• Leave the historical trends turned off for the remainings points. If no one needs the data, be diligent about turning the point’s historical data collection to an "off" condition.
  • Use dead bands to minimize the amount of data collected. However, it is important that you do not set the dead band so loose that important transients are not captured. Again it is important to know your data to determine which points are the points where important transients may occur.
  • If your SCADA package has the ability to archive some of the older historical, yet still make it available at runtime, take advantage of that feature. The smaller the set of actively managed and updated historical data, the faster the updates.
For more information on this subject, click here. For information on how NetSCADA deals with this issue, click here.

Reason #3. Poor Organization and Layout of the Graphical User Interface and Process Database.

Many end users give their system integrators little guidance about how to lay out their SCADA graphic pages and what data to include on the pages. As a result, the system integrator develops the graphic pages with the data he thinks the end users need. Where it really gets confusing is when two or more distinct work groups (such as Operations and Engineering) both utilize the same pages and each group likes the data displayed in a certain way. As a result, the pages can become cluttered with too much data making it difficult to find the needed information on a page.

Graphic Pages-Rules for Success

The best strategy I have found for developing truly user friendly SCADA Graphic Pages is following the rules below:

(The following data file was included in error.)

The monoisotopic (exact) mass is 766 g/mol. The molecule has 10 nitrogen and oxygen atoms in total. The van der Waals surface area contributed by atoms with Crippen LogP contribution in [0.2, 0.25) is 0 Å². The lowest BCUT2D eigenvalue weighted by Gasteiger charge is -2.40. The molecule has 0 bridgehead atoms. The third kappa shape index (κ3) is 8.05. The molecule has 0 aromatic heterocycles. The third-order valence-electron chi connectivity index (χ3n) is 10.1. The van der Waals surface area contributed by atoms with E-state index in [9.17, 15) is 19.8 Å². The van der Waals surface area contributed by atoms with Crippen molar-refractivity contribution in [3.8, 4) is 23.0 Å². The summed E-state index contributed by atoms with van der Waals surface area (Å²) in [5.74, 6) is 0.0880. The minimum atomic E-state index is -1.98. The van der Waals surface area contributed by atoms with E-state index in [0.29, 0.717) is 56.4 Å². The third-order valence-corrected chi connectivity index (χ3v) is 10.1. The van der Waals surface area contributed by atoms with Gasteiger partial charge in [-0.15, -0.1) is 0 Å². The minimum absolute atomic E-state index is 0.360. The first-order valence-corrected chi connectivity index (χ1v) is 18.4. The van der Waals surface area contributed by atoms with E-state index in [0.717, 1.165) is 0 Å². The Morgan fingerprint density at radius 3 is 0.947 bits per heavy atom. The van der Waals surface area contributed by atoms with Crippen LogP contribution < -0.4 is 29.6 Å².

• 1. Keep it simple and uncluttered. Know what’s important to the end-user and make sure the data is on the page. If there is too much information for one page, create a second page and make a page link to access the next page. Resist the temptation to put too much data on a single page. Instead, add a page and move related data to the new page. Make it easy to access the additional page(s). Put the most frequently used info on the first page and less useful on the added pages.
  • 2. Use a consistent approach. Make page links to access the next page in a consistent manner. Locate them in the same place on a page for each graphics page in an application. Use consistent images in a consistent manner. Operators may be confused if two identical vessels or machines are represented by two different graphic images on different pages.
  • 3. Use animation sparingly. Excessive use of animation may distract operators from important information on a graphics page. Use animation selectively where it helps to indicate process flow or machine operation. Again, be consistent in the presentation of animated graphic pages to minimize the amount of data collected.
  • 4. Get them "talking on the same page". As I mentioned above, there is a big challenge when two or more distinct work groups (such as Operations and Engineering) both want to utilize the same graphic pages and each group likes the data displayed in a certain way. Be careful with this issue as pages may become cluttered with too much data making it difficult to find the needed information on a page in an effort to satisfy each groups need's. Resist the temptation to create separate pages for each group, if at all possible. Instead work with each group in defining what data is really important to each group and display that info on pages that will be used by both work groups. Data less important to Operations but important to Engineering could be located on an Engineering page and vice-versa. Keep in mind that when you get both work groups looking at the same data presented in a consistent manner, you will have achieved the objective of getting them "talking on the same page".
Read more reasons on NetSCADA site